Catskill restaurant closing has tie to Oneonta

Creekside Catskill will reopen its doors Wednesday after closing after a staff member tested positive for COVID-19. The employee was exposed to the virus in Oneonta, the site of a major COVID-19 surge. Sarah Trafton/Columbia-Greene Media

CATSKILL — After being closed voluntarily after a staff member tested positive for COVID-19, Creekside Restaurant in Catskill will reopen Wednesday.

The restaurant closed Sept. 4 after the owner was notified that one of its staff members tested positive for the virus.

“We are looking forward to opening and getting back to what we do,” owner Sean Meagher said Monday.

The staff member who tested positive was symptomatic, Meagher said, and had been exposed to an individual outside of work who contracted the virus in Oneonta, where the number of positive cases surged with the opening of SUNY College at Oneonta.

The employee has not worked at the restaurant since Aug. 30.

Greene County Public Health tested 50 people at the restaurant the day after the positive result, including all staff members, family members and some regular customers who frequent the business, Meagher said.

Of those 50, one additional staff member tested positive, he said.

All staff members were tested again Sept. 9 at the county’s weekly clinic, he said.

The restaurant’s closure was voluntary, Meagher said.

“We did it to protect our staff, family members as well as the community,” he said. “It could have blossomed into something very quickly if we didn’t take action.”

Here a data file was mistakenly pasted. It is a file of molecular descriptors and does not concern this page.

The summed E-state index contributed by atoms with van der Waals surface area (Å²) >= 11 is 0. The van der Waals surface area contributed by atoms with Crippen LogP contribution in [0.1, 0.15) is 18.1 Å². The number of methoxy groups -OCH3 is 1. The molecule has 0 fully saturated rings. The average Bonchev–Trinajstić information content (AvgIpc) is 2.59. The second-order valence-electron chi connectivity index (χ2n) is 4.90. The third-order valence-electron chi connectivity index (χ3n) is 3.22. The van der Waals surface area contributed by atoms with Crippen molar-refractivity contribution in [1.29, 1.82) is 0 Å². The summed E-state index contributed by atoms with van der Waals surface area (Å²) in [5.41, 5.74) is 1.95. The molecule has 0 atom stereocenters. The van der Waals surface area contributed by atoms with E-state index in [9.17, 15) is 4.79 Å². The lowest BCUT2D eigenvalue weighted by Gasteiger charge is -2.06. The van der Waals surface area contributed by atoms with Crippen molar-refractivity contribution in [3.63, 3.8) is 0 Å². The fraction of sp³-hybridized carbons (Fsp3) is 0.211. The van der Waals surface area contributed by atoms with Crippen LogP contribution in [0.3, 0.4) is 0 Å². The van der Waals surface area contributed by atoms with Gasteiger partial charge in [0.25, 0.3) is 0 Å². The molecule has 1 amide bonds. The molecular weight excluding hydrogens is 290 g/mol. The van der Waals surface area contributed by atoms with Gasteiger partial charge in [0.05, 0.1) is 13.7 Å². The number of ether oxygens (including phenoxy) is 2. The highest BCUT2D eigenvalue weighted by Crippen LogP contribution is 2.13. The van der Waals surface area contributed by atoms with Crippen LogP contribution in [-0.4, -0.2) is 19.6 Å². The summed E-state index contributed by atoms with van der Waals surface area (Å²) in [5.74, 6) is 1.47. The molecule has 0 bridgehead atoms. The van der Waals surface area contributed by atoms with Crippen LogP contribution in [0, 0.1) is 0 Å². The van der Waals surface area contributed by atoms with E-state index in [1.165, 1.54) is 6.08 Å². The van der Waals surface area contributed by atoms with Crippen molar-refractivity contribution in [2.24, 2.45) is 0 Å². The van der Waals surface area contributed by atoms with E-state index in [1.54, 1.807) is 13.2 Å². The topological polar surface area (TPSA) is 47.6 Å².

The Creekside has been carefully following Centers for Disease Control and Prevention guidelines, Meagher said.

“We were very careful the whole time with masks, signage, doing cleaning,” he said. “We were extremely diligent.”

Restaurants in New York state are limited to 50% capacity, with tables spaced six feet apart and masks are required for employees, according to

Masks are required for patrons unless they are seated at a table and parties are capped at 10 people.

Unlike nursing home workers, who are mandated to be tested twice a week, hospitality workers are under no mandates to be tested.

The state requires that some sort of screening process such as a questionnaire and temperature check be in place for restaurant employees.

During Phase III of the state’s reopening plan, employees who work in the personal care industry, such as tattoo parlors and nail salons, were required to be tested every 14 days.

The initial positive case was not exposed at the restaurant but outside of work, Meagher said.

“My only recommendation [to my staff] is to be thoughtful about how you’re spending your free time,” he said.

Greene County had four active cases on Friday, according to the Public Health Department.

The department operates a weekly clinic outside the County Office Building from 5:30-6:30 p.m. on Wednesdays. Call 518-719-3600 ext. 1 to schedule an appointment.

Johnson Newspapers 7.1

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